From: Michael Khusid (email@example.com)
Date: Thu Aug 31 2000 - 11:50:55 PDT
Hello Ray and Muhammad,
I am sure I am not the only person who will notice that, so I won't spam
0.7 mils is 0.018 mm, not 0.18mm, that is, the skin effect depth of 0.002mm
Also, I am not 100% certain what formula Ray used for the skin effect depth.
If that is the formula for infinitely thick metal and a wave normally
insident on this metal (which a standard definition of skin-effect depth),
it will not give a good prediction for a realistic current distribution in
the stripline case. There are two reasons: first, in the stripline the
propagation of field is parallel to the metal, not perpendicular, and
second, the thickness comparable to penetration depth changes the current
distribution, and thus, the skin effect. I would love to give a book
reference where this issue is discussed in details
Lastly, for digital signals which have a very broadband spectrum, a skin
effect effect cannot be cleanly defined, for example, skin effect is heavily
frequency dependant. My favorite way to solve a skin effect problem is an
FDTD (finite difference time domain) solver which can actually uses Maxwell
equations directly and avoid approximations done to derive the
aforementioned skin effect formula. Practically any FDTD solver can solve
for current distribution inside a real conductor and calculate the resulting
skin effect loss.
(P.S. This is a view from purely high speed digital design, as indicated
above, microwave people will look at this problem from different
Senior Hardware Engineer
Sitara Networks, Inc.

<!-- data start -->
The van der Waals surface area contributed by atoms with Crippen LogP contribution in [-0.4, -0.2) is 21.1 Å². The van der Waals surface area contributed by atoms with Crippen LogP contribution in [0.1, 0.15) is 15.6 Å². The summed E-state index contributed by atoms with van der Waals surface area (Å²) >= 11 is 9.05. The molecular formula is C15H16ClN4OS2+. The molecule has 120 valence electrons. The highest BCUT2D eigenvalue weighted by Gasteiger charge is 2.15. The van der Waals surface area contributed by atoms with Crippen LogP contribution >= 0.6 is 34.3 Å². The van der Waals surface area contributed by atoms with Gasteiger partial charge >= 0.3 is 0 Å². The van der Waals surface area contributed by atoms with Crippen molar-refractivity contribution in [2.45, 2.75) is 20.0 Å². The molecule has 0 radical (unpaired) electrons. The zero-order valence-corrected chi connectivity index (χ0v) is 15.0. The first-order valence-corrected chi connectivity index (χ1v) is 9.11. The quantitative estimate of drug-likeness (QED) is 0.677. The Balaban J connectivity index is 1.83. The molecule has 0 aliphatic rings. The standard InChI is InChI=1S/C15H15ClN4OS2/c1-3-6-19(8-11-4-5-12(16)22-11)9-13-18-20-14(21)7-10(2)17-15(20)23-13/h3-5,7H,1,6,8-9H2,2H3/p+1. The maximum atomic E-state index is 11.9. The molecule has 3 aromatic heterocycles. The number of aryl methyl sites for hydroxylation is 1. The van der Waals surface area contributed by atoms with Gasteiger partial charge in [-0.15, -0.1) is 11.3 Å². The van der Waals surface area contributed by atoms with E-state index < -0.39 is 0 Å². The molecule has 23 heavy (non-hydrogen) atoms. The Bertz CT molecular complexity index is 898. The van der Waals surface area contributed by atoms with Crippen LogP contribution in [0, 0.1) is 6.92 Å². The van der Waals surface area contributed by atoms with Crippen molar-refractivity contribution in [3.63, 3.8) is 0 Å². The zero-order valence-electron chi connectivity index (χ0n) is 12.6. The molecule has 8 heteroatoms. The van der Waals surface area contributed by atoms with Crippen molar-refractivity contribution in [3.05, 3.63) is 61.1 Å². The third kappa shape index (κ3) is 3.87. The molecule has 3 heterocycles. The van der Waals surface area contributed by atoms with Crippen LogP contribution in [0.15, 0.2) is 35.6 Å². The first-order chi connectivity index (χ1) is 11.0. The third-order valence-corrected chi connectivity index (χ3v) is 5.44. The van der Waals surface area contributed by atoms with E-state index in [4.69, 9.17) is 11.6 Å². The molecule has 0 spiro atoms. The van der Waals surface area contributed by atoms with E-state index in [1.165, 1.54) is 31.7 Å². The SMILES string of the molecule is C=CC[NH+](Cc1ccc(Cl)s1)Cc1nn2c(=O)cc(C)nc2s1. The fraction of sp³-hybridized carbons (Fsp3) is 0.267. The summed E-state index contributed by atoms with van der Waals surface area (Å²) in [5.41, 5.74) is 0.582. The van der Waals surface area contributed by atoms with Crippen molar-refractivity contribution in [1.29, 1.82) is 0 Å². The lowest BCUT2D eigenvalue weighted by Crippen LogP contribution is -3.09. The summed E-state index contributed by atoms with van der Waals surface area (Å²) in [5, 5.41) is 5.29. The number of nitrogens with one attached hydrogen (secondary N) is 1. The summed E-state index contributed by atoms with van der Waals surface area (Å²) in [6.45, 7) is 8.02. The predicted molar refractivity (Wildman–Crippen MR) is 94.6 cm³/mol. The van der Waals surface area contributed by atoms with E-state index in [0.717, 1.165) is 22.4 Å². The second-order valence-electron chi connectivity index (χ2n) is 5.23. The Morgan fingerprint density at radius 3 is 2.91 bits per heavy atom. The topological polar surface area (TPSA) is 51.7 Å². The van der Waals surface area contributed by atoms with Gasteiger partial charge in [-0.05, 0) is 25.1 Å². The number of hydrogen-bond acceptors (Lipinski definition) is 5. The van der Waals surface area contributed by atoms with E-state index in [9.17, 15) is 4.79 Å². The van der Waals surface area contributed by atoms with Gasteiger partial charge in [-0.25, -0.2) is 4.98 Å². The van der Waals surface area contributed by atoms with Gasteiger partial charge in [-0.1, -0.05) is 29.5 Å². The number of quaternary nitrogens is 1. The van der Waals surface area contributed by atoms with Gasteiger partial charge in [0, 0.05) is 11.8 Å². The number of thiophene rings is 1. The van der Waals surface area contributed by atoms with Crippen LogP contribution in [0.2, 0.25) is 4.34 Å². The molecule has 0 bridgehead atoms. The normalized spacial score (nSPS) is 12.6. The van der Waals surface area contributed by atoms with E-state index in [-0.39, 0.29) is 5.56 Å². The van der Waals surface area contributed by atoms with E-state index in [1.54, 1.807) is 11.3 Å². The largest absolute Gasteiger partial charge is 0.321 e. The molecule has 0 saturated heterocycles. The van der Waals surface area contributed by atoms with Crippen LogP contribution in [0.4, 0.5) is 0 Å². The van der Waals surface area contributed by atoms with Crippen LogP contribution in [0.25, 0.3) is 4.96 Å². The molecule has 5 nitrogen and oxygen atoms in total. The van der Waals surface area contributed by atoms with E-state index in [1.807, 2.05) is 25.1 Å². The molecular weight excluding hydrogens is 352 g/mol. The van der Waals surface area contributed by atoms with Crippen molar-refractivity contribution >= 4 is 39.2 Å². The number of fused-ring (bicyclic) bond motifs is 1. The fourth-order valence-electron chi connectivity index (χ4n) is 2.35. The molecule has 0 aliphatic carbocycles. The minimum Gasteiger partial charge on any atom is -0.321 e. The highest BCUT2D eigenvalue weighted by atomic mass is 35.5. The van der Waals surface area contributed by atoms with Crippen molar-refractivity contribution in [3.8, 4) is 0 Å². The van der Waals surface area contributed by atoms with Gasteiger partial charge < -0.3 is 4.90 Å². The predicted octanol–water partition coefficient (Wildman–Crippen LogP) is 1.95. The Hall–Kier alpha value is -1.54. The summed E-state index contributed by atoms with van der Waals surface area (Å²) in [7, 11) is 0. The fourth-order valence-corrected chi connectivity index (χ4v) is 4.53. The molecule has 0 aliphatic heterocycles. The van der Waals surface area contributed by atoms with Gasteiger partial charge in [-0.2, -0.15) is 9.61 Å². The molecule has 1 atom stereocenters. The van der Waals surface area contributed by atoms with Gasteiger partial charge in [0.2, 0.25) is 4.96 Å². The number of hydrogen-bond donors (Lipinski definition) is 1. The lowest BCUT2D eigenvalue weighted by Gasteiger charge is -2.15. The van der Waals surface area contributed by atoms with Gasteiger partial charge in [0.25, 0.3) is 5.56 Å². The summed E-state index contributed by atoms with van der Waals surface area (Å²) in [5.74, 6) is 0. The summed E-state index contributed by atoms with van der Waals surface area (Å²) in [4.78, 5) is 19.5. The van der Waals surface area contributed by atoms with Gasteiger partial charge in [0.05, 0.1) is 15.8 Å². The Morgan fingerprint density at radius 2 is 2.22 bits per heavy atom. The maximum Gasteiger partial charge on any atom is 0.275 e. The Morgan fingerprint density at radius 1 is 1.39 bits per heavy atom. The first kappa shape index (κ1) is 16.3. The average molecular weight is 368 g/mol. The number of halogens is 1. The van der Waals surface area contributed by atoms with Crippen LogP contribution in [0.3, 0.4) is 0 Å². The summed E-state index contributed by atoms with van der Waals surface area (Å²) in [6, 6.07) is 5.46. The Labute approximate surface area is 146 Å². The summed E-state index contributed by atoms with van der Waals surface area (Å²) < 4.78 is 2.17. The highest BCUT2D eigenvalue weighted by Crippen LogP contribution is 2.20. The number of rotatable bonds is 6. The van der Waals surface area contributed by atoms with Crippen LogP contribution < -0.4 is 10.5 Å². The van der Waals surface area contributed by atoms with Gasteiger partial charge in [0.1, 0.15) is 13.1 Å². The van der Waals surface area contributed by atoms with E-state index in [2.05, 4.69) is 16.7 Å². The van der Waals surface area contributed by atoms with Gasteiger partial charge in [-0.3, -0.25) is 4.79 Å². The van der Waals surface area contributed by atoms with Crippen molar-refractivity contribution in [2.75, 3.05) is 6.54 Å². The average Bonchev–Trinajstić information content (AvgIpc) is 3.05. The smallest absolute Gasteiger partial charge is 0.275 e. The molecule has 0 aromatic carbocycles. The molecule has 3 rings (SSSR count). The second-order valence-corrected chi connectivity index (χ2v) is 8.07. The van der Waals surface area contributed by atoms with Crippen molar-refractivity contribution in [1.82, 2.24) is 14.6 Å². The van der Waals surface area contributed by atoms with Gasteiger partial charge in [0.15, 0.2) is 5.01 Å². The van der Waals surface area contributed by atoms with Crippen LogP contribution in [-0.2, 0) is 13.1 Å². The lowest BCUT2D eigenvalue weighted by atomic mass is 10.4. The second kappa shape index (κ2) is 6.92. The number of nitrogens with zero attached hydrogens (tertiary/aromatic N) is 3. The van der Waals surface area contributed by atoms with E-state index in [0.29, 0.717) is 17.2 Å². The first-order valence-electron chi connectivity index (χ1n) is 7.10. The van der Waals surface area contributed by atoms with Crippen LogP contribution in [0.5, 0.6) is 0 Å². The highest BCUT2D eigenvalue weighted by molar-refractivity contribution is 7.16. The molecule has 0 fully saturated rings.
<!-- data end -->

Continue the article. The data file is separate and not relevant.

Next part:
> -----Original Message-----
> From: Ray Anderson [mailto:Raymond.Anderson@Eng.Sun.COM]
> Sent: Thursday, August 31, 2000 1:32 PM
> To: firstname.lastname@example.org
> Cc: email@example.com
> Subject: Re: [SI-LIST] : skin effect
> I'll keep this very intuitive and non-mathematical
> because I don't
> feel like typing equations this morning.
> Consider that skin effect causes an effective increase in
> resistance because the high-frequency current tends to flow
> mainly on the
> surface (or skin) of the conductor.
> At high frequencies the skin depth is very thin. For
> example at 1GHZ
> it is about .002 mm deep. Half ounce copper is about .7 mils
> thick (.18 mm).
> So the skin effect removes .002 mm of effective thickness
> from each side of
> the conductor .18mm - ( 2 x .002mm) = .176 mm . So doubling the copper
> thickness to 1 ounce material (1.4 mil or .36 mm) won't do
> you any good as a
> means to reduce the skin loss as the current is still flowing
> in the outer .002 mm of the conductor no mater how thick the metal is.
> However, by making the conductor wider you can reduce
> the skin effect
> because you increase the surface area of the conductor which
> provides more
> parallel "squares" of material in the conductor which reduces
> the effective
> > Hello Si Gurus,
> > I just had an interesting discussion with my boss on "skin
> effect on pcb traces".
> > I was of the opinion that increasing the trace thickness
> from 1/2 oz. to 1oz. would help reduce the
> > skin effect but according to him skin effect does not
> reduce significantly with the increase in
> trace thickness.
> > He was of the opinion ( and also had some data to back him
> up) that skin effect is more dependent
> on the
> > width of the trace.
> > I always thought that if one increases the overall
> perimeter of the pcb trace - regardless of
> whether it is done by
> > increasing the width or increasing the thickness - the skin
> effect would reduce. I would
> appreciate if somebody
> > could come up with a better explanation...
> > Muhammad
> > p.s.: when we talked about pcb traces we were talking about
> striplines in particular...
> > Muhammad S. Sagarwala
> > Design Engineer
> > Schlumberger SABER
> > Ph. (408) 586 7065
> > Fax (408) 586 4668
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